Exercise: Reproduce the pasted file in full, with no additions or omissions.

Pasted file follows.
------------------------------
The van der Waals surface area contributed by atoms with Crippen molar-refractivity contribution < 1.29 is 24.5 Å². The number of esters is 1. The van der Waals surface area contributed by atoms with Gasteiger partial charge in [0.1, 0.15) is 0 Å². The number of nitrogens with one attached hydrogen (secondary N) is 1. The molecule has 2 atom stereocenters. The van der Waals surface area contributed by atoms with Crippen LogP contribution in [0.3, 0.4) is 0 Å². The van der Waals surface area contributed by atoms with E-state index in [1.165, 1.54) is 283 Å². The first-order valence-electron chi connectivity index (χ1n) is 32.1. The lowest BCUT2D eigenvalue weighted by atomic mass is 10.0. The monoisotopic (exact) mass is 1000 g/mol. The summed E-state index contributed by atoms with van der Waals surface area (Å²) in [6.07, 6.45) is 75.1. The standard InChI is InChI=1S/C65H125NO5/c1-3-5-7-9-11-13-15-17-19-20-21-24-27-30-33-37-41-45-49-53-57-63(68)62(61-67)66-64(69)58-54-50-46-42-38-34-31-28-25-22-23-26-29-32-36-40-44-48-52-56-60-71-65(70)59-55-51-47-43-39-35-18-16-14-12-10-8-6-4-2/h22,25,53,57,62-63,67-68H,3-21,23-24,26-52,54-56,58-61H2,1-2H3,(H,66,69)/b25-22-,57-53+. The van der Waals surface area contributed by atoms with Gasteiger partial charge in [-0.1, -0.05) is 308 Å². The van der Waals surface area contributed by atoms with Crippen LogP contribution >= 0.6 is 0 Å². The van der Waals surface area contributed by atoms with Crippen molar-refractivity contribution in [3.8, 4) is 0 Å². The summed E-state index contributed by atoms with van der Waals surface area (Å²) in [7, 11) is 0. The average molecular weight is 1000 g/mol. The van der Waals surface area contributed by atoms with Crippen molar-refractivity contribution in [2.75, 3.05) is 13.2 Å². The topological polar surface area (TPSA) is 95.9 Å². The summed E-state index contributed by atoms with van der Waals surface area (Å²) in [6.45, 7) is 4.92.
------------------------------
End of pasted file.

The van der Waals surface area contributed by atoms with Crippen molar-refractivity contribution < 1.29 is 24.5 Å². The number of esters is 1. The van der Waals surface area contributed by atoms with Gasteiger partial charge in [0.1, 0.15) is 0 Å². The number of nitrogens with one attached hydrogen (secondary N) is 1. The molecule has 2 atom stereocenters. The van der Waals surface area contributed by atoms with Crippen LogP contribution in [0.3, 0.4) is 0 Å². The van der Waals surface area contributed by atoms with E-state index in [1.165, 1.54) is 283 Å². The first-order valence-electron chi connectivity index (χ1n) is 32.1. The lowest BCUT2D eigenvalue weighted by atomic mass is 10.0. The monoisotopic (exact) mass is 1000 g/mol. The summed E-state index contributed by atoms with van der Waals surface area (Å²) in [6.07, 6.45) is 75.1. The standard InChI is InChI=1S/C65H125NO5/c1-3-5-7-9-11-13-15-17-19-20-21-24-27-30-33-37-41-45-49-53-57-63(68)62(61-67)66-64(69)58-54-50-46-42-38-34-31-28-25-22-23-26-29-32-36-40-44-48-52-56-60-71-65(70)59-55-51-47-43-39-35-18-16-14-12-10-8-6-4-2/h22,25,53,57,62-63,67-68H,3-21,23-24,26-52,54-56,58-61H2,1-2H3,(H,66,69)/b25-22-,57-53+. The van der Waals surface area contributed by atoms with Gasteiger partial charge in [-0.1, -0.05) is 308 Å². The van der Waals surface area contributed by atoms with Crippen LogP contribution >= 0.6 is 0 Å². The van der Waals surface area contributed by atoms with Crippen molar-refractivity contribution in [3.8, 4) is 0 Å². The summed E-state index contributed by atoms with van der Waals surface area (Å²) in [7, 11) is 0. The average molecular weight is 1000 g/mol. The van der Waals surface area contributed by atoms with Crippen molar-refractivity contribution in [2.75, 3.05) is 13.2 Å². The topological polar surface area (TPSA) is 95.9 Å². The summed E-state index contributed by atoms with van der Waals surface area (Å²) in [6.45, 7) is 4.92.